“They’re taking our database and our system and moving it into a bigger system, so we’re actually the basis for the new system,” said Harvey Cedars Police Chief Tom Preiser. “Basically it’ll be the whole Island except for Surf City, and at that point we’ll be able to share information. Right now we aren’t able to do that.”
Long Beach Township Police Chief Michael Bradley hopes to have the system in place by Jan. 1.
The township’s current system, which it has used for approximately eight years, is being discontinued by General Dynamics, Bradley said.
“It’s not an upgrade,” he emphasized.
The new system will provide dispatching services as well as records management, which includes various types of reports from accidents and arrests to investigations, Bradley noted.
“The computer-aided dispatch is an essential tool for law enforcement,” he said. “We’re required to retain public records, so this is a system that meets that standard for record retention as required by the state of New Jersey.”
Some interesting features of the new system include a barcode evidence tracking system as well as a messaging system that will allow officers to disseminate pertinent information in a more timely fashion. For example, if there is a hit and run in Beach Haven and the car is headed north, every department will be notified of that information, including what type of car is involved and what type of damage it has, Preiser noted.
“Whatever kind of information there is, dispatch can put that out to everybody in one shot, and we can look out for whatever we need to look out for, quicker,” he said.
A mapping system will also allow officers to plot statistics for crimes such as burglaries. This will help law enforcement locate trends and direct extra enforcement where necessary, said Preiser.
“It’s really neat. As it is now, our guys have to come in and kind of create pieces in the system on their own,” he said. “This way, dispatch will create cases, and they (officers) will just fill in some details. It’ll save a lot of work for the officers all around. It’ll be a lot less time inside doing paperwork.”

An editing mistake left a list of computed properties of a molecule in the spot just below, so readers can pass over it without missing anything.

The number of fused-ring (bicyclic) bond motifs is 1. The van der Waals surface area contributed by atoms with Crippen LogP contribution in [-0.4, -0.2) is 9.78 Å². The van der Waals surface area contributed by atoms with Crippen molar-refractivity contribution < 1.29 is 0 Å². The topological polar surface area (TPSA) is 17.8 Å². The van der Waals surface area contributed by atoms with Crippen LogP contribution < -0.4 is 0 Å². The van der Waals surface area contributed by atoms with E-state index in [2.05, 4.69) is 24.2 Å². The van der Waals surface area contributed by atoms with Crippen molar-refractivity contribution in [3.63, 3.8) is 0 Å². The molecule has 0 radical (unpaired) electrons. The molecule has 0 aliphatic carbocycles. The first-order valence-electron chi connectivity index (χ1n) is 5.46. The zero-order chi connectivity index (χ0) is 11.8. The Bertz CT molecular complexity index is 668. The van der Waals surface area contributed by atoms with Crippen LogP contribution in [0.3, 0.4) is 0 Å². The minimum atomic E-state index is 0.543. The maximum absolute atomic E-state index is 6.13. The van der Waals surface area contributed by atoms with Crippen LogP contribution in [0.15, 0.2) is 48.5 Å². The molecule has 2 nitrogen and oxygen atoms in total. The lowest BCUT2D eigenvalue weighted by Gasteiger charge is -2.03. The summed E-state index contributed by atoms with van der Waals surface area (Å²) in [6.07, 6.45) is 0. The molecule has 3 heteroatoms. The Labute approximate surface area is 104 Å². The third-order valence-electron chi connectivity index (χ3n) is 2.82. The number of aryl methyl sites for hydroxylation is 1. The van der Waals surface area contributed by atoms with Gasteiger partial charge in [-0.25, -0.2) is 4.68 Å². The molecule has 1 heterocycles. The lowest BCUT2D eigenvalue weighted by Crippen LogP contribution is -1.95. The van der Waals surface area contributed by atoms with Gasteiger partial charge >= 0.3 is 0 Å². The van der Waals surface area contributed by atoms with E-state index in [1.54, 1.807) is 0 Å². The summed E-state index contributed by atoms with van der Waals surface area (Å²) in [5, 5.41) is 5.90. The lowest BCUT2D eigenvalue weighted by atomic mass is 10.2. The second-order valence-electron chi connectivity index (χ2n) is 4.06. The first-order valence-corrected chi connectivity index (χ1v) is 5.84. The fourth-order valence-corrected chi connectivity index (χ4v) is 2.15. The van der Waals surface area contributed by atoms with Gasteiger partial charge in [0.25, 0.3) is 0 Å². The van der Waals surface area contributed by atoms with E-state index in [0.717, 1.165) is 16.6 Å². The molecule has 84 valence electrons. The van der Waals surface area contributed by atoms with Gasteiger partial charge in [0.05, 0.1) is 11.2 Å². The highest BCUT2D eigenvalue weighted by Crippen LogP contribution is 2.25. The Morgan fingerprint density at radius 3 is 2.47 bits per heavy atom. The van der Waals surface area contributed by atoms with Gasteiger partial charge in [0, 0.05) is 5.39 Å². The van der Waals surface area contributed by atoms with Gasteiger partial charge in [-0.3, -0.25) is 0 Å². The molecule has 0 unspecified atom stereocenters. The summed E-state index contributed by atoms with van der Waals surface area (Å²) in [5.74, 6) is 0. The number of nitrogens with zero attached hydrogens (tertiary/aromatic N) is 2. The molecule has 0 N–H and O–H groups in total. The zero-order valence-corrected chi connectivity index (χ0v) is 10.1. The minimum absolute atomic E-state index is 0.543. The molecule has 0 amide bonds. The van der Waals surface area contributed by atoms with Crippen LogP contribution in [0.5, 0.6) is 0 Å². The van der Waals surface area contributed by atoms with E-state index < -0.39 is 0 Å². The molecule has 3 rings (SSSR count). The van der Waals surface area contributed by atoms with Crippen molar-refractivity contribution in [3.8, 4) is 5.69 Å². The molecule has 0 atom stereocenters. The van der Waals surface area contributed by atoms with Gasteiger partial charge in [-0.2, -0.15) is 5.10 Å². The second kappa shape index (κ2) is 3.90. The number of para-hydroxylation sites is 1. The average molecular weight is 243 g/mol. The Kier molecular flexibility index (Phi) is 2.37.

The cost of the new system, which includes the annual licensing maintenance fee for 2016, is being divided proportionately by the size of each participating town, said Bradley.
“It’s shared service, so we are sharing the cost,” he noted. “Long Beach Township is the biggest town, so we contributed the most.”
The fee (also proportionate to the size of the town) that each participating town pays Long Beach Township for its dispatch service is included in a separate contract, he added. 
“It’s the same agreement we’ve been running on for years, and in some instances, decades,” Bradley said. “We’ve worked very well over the years together, and I believe it’s produced quite a bit of tax savings for our community. And it’s produced, in my opinion, high-quality dispatching services.”
Beach Haven Mayor Nancy Taggart Davis, who noted it is much cheaper for the town to be part of the joint service than to have its own dispatching center, said the borough is chipping in $24,500 for the new system. Utilizing the new system should lower their monthly dispatching fee by a couple hundred dollars, added Sherry Mason, municipal clerk.
Long Beach Township is also implementing a new digital radio system for which most of the towns involved will just need equipment reprogramming, according to Presier. Antenna sites will be set up in Barnegat Light, Holgate and at the Long Beach Township Police headquarters in Brant Beach.
“It’ll be much clearer for everybody to understand, and there won’t be any of these dead spots that we have now in certain areas, where you go to transmit on your portable radio and you can’t get in, or it’s not clear, or it’s static-y. We’re going to get rid of all that,” he said.
The system should be up and running soon, he noted.
— Kelley Anne Essinger

This article was published in The SandPaper.

Wednesday, October 28, 2015

Humpback whales sightings ‘not really uncommon’

Humpback whales have been making a big splash along the shore the past few weeks. The Marine Mammal Stranding Center reported sightings in Ship Bottom and Ocean City Saturday, Oct. 17. Another sighting took place in Bay Head Sunday, Oct. 18, and the last reported sighting was in Point Pleasant Monday, Oct. 19.
According to Sheila Dean, co-director of the center in Brigantine, fishermen in Cape May also reported whale sightings in that area last weekend.
Photo by Jim Verhagen
Beach-goers catch a humpback whale
making waves in the water in Surf City.
“As far as the whales off LBI, it is always amazing to see such large marine mammals in our waters,” said Kyle Gronostajski, executive director of Alliance for a Living Ocean. “People seem to have a real connection to most marine mammals, and hopefully it makes them more aware of the numerous environmental issues facing our oceans. We are lucky to get to see such creatures right here in our own backyard and should never take that for granted. We'll only continue to see them if we keep our waterways clean and work to make it a great home for these creatures as well as for ourselves.”